According to recent reports, Apple will enter the movie rental business in the immediate future—a lower-priced, more consumer-friendly alternative to the more challenging movie selling business it has been trying with iTunes since last year. Consumers, goes the logic, generally watch movies once or twice, and don’t have a need to pay full price to own a film; they’d prefer to pay less, enjoy a quick viewing, then get rid of the video.

The appeal of Apple’s iTunes Store as a conduit for movie rentals is obvious. iTunes is already installed on tens of millions of computers, and Apple has used it to successfully sell billions of songs and millions of videos. There is a large, established customer base waiting for more digital video content, and demonstrably willing to pay reasonable prices to get it.

More importantly, unlike almost any competitor, Apple has a complete infrastructure in place to handle video distribution. It offers services that successfully manage the entire process, from movie encoding and protection to catalog browsing and order transaction to high-speed fulfillment and optimized display on a screen. And it sells desktop, laptop, pocket, and living room hardware capable of performing the video. With modest exceptions, it all works. And though adding the concept of “rental” to the system involves a number of technical challenges, no one doubts that Apple will hurdle them without breaking a sweat.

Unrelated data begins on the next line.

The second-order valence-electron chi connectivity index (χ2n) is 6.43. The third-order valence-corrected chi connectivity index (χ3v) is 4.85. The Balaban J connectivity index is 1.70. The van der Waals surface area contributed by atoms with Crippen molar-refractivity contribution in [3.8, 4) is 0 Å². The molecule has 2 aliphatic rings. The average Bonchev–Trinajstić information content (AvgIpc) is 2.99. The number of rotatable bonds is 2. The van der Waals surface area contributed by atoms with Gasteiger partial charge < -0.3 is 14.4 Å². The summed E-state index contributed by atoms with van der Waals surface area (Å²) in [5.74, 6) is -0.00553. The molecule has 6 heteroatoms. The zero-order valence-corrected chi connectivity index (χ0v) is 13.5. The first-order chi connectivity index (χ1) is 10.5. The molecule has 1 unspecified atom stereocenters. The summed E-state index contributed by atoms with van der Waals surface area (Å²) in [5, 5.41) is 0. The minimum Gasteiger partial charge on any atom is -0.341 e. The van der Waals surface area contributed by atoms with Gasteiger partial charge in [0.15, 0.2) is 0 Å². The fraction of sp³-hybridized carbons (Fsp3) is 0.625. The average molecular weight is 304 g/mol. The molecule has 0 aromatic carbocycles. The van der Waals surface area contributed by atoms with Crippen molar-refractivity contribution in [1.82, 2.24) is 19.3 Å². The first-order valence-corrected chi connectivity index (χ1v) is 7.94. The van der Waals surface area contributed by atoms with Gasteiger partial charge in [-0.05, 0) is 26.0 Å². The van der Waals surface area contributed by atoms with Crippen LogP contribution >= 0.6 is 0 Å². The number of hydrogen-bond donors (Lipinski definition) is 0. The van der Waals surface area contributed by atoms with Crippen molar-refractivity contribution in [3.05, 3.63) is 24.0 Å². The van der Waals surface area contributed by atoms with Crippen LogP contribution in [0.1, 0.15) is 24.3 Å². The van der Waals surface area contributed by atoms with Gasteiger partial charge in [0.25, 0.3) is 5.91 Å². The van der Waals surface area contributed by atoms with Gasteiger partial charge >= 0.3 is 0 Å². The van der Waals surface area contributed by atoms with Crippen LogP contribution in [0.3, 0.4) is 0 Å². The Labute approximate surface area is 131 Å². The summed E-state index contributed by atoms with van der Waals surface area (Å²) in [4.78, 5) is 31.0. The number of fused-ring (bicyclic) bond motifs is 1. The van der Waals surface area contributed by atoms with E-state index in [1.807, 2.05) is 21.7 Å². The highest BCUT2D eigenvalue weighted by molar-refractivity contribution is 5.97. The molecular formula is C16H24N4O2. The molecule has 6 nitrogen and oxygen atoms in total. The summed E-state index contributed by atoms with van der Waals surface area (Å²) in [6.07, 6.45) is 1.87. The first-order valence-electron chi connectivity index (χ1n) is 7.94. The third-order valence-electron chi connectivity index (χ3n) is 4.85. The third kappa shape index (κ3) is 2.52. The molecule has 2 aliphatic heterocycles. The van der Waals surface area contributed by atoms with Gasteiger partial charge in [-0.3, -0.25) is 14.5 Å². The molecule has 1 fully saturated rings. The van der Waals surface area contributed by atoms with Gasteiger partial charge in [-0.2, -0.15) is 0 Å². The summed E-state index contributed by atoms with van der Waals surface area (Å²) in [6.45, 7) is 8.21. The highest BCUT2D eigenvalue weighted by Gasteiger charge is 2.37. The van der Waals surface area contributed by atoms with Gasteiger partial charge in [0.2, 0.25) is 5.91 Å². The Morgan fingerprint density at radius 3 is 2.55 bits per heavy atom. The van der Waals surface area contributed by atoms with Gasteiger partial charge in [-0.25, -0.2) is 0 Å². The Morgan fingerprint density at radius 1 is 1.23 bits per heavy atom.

Assuming an iTunes video rental system will happen—and we do—what’s most interesting to us is the value it will bring to individual consumers, movie companies, Apple, and the marketplace as a whole. Here are a few thoughts on those topics.

* Individual Consumers: Blockbuster Video and NetFlix are currently the biggest players in the video rental business, and depend substantially upon physical DVDs and physical transportation (cars or US Postal Service trucks) for fulfillment and returns. Digital video distribution removes DVD inventory and shipping costs, transforming the old physical fulfillment process into a three-click system: open iTunes’ video section, select your video, and press the rental button. You can do this without leaving your home, and there’s no disc to ship back and forth to a store. Within seconds of picking your movie, you can be watching it, and within seconds of finishing it, you can “return it” without lifting a finger—assuming that the videos automatically expire.

* Movie Companies: Movie companies currently need to make significant manufacturing estimates and investments in order to distribute their videos to consumers: how many discs will people buy? Rent? Copy? Send out over the Internet without permission? With a digital distribution system—at least, one backed by good copy protection—piracy diminishes, as do the significant costs of manufacturing, packaging, and price-adjusting discs that may or may not be sold. A video can be rented an infinite number of times without degradation of the media, and copies can conceivably be stopped, or at least tracked. Profits become easier to measure, as they’re not offset by physical cost-related expenses and deferred losses. And, best of all, these profits are in addition to whatever the companies are currently making from traditional video rentals; as the market shifts from physical to digital distribution, the movie companies can benefit immediately, rather than leaving money on the table or struggling to build their own competing systems.